Review: Downstate Offers Sympathy for Sex Offenders and Scrutiny for Victims
Clybourne Park author Bruce Norris returns to Playwrights Horizons with this controversial new play.
"Victims don't lie," a character confidently claims in Downstate, the provocative new drama by Bruce Norris, now making its New York debut at Playwrights Horizons. And in saying this, he is only regurgitating a bit of dogma that has been repeatedly affirmed by the dominant culture — particularly since the #MeToo movement of 2017. If you're like me, you hear such sentiments and a little voice in your brain whispers, bullshit.
In Downstate, that voice belongs to Dee (K. Todd Freeman, giving one of the most exhilarating performances of the last several seasons). Dee is the unlikely conscience and emotional center of this play. Like his housemates Fred (Francis Guinan as a human Pooh Bear), Gio (a hot-blooded Glenn Davis), and Felix (furtive Eddie Torres), he is a convicted sex offender. Dee maintained a two-year sexual relationship with a 14-year-old boy when he was in his 30s, a relationship Dee insists was consensual — but that is immaterial when the law does not recognize the ability of a 14-year-old to consent. Dee spent 15 years in prison for his crime and has now landed here.
They live in this crowded and depressing group home in downstate Illinois not because they like one another (it's quite the opposite), but because they have no better option. Outfitted with ankle monitors, they are closely watched by parole officer Ivy (Susanna Guzmán, skillfully playing both good cop and bad cop, a potent symbol of an overstretched social service). They subsist through low-wage jobs and government benefits. And still, their lives are further restricted when they are banished from shopping at a supermarket that falls within a 2,500-foot radius of a school. For those Americans concerned about the rise of a Chinese-style surveillance state, know that it already exists for men like this.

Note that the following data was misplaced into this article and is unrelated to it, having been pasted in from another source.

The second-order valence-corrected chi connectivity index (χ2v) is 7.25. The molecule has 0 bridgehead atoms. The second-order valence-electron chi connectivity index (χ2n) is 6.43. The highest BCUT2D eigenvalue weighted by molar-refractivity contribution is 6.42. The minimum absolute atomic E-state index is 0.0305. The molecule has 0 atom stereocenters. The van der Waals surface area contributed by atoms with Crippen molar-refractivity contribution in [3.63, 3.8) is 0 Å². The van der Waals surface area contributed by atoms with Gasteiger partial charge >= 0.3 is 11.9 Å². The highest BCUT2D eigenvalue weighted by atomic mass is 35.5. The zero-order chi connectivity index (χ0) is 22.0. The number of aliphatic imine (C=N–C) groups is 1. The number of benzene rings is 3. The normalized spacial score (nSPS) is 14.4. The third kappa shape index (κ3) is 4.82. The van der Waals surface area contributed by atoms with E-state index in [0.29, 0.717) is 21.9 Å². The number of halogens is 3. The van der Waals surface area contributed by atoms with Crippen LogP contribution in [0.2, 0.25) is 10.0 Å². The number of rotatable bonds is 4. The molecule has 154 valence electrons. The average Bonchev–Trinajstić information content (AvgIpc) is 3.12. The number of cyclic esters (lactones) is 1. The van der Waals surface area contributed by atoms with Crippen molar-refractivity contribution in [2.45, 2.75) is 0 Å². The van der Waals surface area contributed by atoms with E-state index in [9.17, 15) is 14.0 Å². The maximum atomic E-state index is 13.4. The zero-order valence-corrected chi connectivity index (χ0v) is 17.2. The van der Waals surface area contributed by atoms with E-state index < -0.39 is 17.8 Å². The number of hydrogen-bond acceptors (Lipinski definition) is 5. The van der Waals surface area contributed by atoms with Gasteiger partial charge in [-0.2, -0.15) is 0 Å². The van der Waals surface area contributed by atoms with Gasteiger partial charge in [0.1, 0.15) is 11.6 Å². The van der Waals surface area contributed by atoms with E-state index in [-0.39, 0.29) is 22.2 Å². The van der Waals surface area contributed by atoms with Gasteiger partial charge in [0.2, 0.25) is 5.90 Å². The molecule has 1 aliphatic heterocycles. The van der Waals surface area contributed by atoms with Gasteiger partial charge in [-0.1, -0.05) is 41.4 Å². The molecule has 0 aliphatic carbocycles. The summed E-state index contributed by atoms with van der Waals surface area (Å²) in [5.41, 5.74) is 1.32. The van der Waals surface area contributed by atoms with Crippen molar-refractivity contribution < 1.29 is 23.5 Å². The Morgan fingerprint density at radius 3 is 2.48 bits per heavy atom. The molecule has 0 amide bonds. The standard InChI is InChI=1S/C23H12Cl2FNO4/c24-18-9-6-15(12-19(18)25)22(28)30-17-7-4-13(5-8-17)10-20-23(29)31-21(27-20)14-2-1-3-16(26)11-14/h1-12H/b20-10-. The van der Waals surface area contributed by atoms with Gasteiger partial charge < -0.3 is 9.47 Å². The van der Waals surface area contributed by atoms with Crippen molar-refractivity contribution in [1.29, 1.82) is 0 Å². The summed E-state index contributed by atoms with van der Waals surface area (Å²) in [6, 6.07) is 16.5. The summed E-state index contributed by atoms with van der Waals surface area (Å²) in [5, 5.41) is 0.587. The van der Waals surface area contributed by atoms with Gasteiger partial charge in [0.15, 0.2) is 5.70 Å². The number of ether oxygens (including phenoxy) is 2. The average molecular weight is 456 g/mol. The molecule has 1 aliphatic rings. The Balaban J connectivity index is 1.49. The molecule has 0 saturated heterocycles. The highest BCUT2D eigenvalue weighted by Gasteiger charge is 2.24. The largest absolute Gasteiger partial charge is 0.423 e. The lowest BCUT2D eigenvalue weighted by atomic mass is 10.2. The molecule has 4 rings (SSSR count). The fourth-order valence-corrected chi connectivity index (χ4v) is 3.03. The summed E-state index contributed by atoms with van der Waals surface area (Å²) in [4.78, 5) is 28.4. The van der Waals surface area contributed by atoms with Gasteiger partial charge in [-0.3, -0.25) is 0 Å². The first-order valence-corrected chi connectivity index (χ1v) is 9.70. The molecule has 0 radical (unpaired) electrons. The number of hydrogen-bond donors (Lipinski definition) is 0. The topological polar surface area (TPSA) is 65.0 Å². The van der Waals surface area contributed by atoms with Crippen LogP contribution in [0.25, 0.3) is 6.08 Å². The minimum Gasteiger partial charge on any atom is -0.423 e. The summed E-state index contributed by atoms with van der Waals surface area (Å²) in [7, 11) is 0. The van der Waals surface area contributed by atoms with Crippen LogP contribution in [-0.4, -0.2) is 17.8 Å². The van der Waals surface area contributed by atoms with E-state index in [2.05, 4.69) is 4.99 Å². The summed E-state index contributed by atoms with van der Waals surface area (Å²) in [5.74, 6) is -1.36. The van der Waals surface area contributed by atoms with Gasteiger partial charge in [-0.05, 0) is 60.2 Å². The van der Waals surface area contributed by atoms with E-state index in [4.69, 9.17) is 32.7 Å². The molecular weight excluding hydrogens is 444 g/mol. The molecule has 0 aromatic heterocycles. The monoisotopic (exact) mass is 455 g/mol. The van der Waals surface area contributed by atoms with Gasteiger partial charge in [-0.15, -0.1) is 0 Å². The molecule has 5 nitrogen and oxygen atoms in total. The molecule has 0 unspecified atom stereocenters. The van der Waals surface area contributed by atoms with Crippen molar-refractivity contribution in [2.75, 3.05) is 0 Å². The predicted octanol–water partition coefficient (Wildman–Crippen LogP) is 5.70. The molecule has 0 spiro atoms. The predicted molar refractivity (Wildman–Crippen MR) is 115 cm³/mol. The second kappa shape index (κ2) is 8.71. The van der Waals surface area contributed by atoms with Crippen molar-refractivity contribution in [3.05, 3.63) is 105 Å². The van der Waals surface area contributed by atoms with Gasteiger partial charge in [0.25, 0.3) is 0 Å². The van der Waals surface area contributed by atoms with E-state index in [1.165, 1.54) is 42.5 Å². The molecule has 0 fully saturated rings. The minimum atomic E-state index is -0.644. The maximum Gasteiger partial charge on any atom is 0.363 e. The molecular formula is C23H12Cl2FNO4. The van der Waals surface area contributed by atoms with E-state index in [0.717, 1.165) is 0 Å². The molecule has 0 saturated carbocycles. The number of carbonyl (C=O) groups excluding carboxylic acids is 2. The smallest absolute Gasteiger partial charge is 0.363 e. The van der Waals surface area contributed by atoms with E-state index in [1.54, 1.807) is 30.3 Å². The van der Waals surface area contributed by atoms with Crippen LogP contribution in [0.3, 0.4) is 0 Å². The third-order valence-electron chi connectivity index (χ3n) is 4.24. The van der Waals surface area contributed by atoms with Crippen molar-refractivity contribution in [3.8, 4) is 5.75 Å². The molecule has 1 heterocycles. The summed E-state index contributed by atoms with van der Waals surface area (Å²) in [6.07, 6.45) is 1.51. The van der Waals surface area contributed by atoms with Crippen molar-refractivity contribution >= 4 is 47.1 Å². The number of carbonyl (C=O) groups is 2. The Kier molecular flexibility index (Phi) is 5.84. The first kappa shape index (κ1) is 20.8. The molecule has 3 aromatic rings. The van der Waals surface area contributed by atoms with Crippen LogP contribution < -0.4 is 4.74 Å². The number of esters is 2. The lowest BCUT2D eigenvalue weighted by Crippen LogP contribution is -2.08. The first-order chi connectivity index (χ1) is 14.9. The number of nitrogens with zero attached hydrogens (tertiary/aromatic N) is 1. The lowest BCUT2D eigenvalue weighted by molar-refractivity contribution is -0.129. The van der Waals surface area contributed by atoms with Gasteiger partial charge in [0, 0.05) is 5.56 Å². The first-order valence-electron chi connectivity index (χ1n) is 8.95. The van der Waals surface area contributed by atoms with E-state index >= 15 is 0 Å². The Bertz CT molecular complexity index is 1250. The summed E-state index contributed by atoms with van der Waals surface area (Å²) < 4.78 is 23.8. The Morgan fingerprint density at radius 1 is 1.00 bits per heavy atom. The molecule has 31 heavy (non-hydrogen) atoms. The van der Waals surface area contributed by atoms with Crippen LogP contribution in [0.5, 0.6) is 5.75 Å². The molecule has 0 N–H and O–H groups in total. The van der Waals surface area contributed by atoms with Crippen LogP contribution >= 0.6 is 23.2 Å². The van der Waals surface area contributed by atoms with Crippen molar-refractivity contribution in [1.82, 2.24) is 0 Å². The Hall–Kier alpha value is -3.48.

But isn't it correct to protect society from potential repeat offenders? Shouldn't criminals expect punishment? Will the time they serve ever make up for what they did? Norris throws these questions onstage from scene one, which shows Fred, a former piano teacher now confined to a Jazzy, listening to Andy (Tim Hopper) read a letter about the lasting harm Fred caused when he sexually molested Andy, who was only 12 at the time. Meant to be a powerful moment of catharsis, Andy's reading is repeatedly interrupted by ringing phones and intruding roommates. And then there's Fred, who responds to lines like, "I used to fantasize about how I would kill you," with a mildly encouraging "Okay."
This produces the first of many laughs throughout this 2-hour, 30-minute tragedy, which Pam MacKinnon directs with the taut timing and precise staging of a farce. She is aided in this balancing act by Todd Rosenthal's set, with its many doors and hiding places, its struggling-to-stay-cream carpet conveying wall-to-wall despair. Adam Silverman's natural lighting peeks in behind drawn blinds, while the blare of a car horn in the driveway (sound by Carolyn Downing) beckons them outside. Costume designer Clint Ramos offers a sense of how these characters see themselves, enhancing performances that are already layered and specific. With this excellent cast, it is possible to both sympathize with the men and suspect that they would offend again, if given the chance.